Definition of takeoff in English:

takeoff

noun

  • 1The action of becoming airborne.

    ‘the plane accelerated down the runway for takeoff’
    • ‘Fossett chose Salina because he needed a long runway for take-off and landing.’
    • ‘Throttle control is by mouth throttle for take-off and once in flight, by small levers at the side of the seat.’
    • ‘She had always hated the take-off and the landing parts in a flight.’
    • ‘The pogos drop onto the runway as the aircraft lifts and the ground maintenance crew retrieve them immediately after take-off.’
    • ‘A very simple quick mission builder is included, allowing players to practise take-offs and landings, aerial-combat manoeuvring, gunnery and formation flying.’
    • ‘The airport's runways currently stagger their take-off and landings, and switch them around during the day to allow residents some relief from noise.’
    • ‘The aircraft is suitable for operation from forward air bases, with short take-off and landing capability.’
    • ‘The late 1960s witnessed the take-off of the jumbo-jet and the beginning of an era of mass travel.’
    • ‘The take-off from Edinburgh Airport main runway is slotted in between two scheduled flights and it is surprisingly smooth.’
    • ‘The pilot was going to spend the afternoon flying round and round in circles practicing his take-off and landing techniques.’
    • ‘A holiday jet carrying 220 passengers was forced to abort its take-off when another plane crossed the airport runway on Sunday.’
    • ‘The system is designed for full automatic take-off and landing.’
    • ‘Hauling scientists and supplies to the stations gives aircrews a chance to practice icy take-offs and landings and get a feel for being on the ice.’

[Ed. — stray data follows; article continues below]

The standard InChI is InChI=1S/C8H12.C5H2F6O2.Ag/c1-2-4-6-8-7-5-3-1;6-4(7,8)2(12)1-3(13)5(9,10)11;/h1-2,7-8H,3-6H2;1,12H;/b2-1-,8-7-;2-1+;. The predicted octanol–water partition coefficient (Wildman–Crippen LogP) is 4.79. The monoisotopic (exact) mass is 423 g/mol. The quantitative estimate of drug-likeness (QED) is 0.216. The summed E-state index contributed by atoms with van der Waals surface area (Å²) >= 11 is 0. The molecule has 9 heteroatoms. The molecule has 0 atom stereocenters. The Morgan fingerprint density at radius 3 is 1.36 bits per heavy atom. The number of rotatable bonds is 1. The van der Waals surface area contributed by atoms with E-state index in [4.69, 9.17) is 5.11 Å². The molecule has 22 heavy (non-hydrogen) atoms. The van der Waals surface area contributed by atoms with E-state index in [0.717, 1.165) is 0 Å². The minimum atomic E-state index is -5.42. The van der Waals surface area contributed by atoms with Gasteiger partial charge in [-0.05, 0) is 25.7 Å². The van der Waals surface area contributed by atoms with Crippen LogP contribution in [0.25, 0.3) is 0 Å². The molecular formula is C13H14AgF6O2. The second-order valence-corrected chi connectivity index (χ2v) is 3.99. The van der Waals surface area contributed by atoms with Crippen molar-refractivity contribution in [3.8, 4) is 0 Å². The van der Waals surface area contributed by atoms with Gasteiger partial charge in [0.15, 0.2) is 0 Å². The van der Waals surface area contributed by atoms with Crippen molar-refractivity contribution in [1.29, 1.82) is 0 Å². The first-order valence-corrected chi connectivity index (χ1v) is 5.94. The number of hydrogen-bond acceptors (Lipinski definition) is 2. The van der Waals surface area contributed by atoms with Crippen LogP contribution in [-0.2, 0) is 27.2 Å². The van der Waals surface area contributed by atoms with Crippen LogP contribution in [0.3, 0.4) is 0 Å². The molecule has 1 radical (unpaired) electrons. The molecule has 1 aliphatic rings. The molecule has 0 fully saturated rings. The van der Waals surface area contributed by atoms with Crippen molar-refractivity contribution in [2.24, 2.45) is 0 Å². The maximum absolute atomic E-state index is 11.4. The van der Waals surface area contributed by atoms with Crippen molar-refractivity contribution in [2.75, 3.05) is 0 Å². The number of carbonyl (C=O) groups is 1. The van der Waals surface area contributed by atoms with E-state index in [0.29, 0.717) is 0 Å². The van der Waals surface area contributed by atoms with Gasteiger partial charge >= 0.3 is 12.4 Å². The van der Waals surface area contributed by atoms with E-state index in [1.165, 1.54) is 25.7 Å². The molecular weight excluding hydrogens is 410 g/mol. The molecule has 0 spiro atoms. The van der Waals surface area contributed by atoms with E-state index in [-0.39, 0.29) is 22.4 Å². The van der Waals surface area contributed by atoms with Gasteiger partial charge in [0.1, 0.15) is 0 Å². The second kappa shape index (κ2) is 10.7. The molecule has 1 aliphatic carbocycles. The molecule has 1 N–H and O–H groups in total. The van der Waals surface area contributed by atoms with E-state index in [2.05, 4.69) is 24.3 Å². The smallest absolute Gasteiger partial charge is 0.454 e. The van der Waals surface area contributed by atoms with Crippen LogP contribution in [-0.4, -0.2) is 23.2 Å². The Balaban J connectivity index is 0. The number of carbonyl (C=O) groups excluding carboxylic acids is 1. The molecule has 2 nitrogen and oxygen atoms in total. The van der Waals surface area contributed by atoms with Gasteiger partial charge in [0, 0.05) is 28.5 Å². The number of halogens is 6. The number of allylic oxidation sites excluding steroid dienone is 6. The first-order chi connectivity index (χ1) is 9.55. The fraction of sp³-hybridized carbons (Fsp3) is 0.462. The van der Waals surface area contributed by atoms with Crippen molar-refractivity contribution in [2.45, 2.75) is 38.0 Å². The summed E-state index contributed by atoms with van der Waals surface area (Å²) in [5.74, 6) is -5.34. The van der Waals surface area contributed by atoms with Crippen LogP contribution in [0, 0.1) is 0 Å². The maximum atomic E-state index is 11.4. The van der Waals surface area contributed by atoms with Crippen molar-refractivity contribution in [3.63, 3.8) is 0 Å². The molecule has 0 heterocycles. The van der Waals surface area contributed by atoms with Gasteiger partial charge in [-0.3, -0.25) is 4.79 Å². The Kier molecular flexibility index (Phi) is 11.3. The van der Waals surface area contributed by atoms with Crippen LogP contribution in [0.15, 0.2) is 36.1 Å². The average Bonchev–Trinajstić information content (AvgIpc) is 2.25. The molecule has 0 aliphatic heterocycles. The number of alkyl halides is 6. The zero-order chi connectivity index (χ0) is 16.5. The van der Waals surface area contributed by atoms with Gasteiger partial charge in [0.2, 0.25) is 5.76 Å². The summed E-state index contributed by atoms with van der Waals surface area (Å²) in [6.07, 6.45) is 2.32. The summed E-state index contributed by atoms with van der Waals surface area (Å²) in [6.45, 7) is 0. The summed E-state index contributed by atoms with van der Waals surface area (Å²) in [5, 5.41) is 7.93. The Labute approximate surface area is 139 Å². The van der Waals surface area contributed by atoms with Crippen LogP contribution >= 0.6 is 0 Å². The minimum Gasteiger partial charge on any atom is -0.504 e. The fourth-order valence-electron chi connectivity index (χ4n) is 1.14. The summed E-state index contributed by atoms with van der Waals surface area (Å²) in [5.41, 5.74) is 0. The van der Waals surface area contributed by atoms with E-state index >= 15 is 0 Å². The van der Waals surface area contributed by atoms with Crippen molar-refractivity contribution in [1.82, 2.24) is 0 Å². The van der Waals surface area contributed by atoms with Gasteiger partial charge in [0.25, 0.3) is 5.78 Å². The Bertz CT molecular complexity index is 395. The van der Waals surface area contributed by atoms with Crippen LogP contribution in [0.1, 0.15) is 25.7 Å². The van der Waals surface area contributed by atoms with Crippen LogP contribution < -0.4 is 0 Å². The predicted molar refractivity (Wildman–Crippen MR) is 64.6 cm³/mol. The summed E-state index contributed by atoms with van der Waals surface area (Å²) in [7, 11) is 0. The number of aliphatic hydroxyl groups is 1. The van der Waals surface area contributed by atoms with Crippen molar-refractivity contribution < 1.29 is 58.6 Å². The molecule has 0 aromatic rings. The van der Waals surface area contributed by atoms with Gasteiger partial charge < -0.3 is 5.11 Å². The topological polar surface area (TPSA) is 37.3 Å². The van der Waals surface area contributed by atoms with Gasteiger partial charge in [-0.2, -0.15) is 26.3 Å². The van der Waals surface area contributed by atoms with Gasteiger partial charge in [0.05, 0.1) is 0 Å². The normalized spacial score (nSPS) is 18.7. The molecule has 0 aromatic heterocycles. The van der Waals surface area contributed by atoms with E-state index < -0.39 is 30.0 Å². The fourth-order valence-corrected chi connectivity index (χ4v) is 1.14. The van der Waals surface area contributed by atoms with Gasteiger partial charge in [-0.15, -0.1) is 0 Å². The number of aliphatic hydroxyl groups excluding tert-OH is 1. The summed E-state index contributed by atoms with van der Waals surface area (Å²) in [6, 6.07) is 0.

• ‘The pilot practiced landings and take-offs by taking off and following a racetrack pattern (the circuit) that brings the aircraft back to the start of the runway to land.’
    • ‘Crosswinds of up to 30 knots can be accommodated on aircraft take-off or landing with or without stores.’
    • ‘Flying birds have been recognised as the biggest danger for an aircraft and they can hinder the take-off and landings on the runways.’
    • ‘The take-off is flawless; a steep climb has the aircraft high by strip's end to avoid the possibility of ground-fire.’
    • ‘Whether or not he gets back in one piece depends very much on a successful take-off and ascent to a relatively calm cruising altitude of up to 45,000 ft.’
    • ‘Then the captain aborted the take-off half-way down the runway because of a lack of power in one of the engines.’
    • ‘The landing gear provides for safe take-off and landing on rocking ship decks.’
    departure, lift-off, launch, blast-off, taking off
    View synonyms
  • 2informal An act of mimicking someone or something.

    ‘a pleasant takeoff on some Everly Brothers routine’
    • ‘Overall I thought it was a marvelous take off of all the hood movies.’
    • ‘Brief glimpses of Bleak House and Great Expectations are followed by a wonderfully witty take-off of A Christmas Carol, with skateboarding ghosts and Tiny Tim on electric guitar.’
    • ‘Of all the parodies performed on 'The Carol Burnett Show', probably the best-remembered and funniest was an inspired takeoff of the classic film 'Gone With The Wind'.’
    parody, pastiche, mockery, caricature, travesty, satire, lampoon, mimicry, imitation, impersonation, impression, aping
    View synonyms

Pronunciation

takeoff

/ˈtākˌôf//ˈteɪkˌɔf/